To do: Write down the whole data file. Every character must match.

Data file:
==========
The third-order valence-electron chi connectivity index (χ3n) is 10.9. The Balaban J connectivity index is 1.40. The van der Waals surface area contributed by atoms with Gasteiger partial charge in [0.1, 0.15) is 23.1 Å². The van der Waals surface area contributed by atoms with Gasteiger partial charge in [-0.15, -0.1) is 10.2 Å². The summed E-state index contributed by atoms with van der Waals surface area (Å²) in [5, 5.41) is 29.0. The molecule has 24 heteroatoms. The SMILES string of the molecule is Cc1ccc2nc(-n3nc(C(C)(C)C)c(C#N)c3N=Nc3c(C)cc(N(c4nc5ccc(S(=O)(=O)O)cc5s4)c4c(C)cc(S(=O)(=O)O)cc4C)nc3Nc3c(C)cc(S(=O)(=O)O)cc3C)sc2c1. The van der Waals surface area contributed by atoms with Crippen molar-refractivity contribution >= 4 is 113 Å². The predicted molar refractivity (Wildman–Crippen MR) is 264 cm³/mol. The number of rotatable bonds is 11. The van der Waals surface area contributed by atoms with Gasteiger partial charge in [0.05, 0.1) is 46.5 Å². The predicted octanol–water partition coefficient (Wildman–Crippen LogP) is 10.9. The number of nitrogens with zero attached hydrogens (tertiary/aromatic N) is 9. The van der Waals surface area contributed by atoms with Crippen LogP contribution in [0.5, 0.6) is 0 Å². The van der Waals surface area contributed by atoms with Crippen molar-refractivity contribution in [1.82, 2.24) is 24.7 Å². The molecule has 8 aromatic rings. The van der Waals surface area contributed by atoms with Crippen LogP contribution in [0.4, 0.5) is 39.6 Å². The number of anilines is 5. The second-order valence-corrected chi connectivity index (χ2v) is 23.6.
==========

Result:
The third-order valence-electron chi connectivity index (χ3n) is 10.9. The Balaban J connectivity index is 1.40. The van der Waals surface area contributed by atoms with Gasteiger partial charge in [0.1, 0.15) is 23.1 Å². The van der Waals surface area contributed by atoms with Gasteiger partial charge in [-0.15, -0.1) is 10.2 Å². The summed E-state index contributed by atoms with van der Waals surface area (Å²) in [5, 5.41) is 29.0. The molecule has 24 heteroatoms. The SMILES string of the molecule is Cc1ccc2nc(-n3nc(C(C)(C)C)c(C#N)c3N=Nc3c(C)cc(N(c4nc5ccc(S(=O)(=O)O)cc5s4)c4c(C)cc(S(=O)(=O)O)cc4C)nc3Nc3c(C)cc(S(=O)(=O)O)cc3C)sc2c1. The van der Waals surface area contributed by atoms with Crippen molar-refractivity contribution >= 4 is 113 Å². The predicted molar refractivity (Wildman–Crippen MR) is 264 cm³/mol. The number of rotatable bonds is 11. The van der Waals surface area contributed by atoms with Gasteiger partial charge in [0.05, 0.1) is 46.5 Å². The predicted octanol–water partition coefficient (Wildman–Crippen LogP) is 10.9. The number of nitrogens with zero attached hydrogens (tertiary/aromatic N) is 9. The van der Waals surface area contributed by atoms with Crippen LogP contribution in [0.5, 0.6) is 0 Å². The van der Waals surface area contributed by atoms with Crippen molar-refractivity contribution in [1.82, 2.24) is 24.7 Å². The molecule has 8 aromatic rings. The van der Waals surface area contributed by atoms with Crippen LogP contribution in [0.4, 0.5) is 39.6 Å². The number of anilines is 5. The second-order valence-corrected chi connectivity index (χ2v) is 23.6.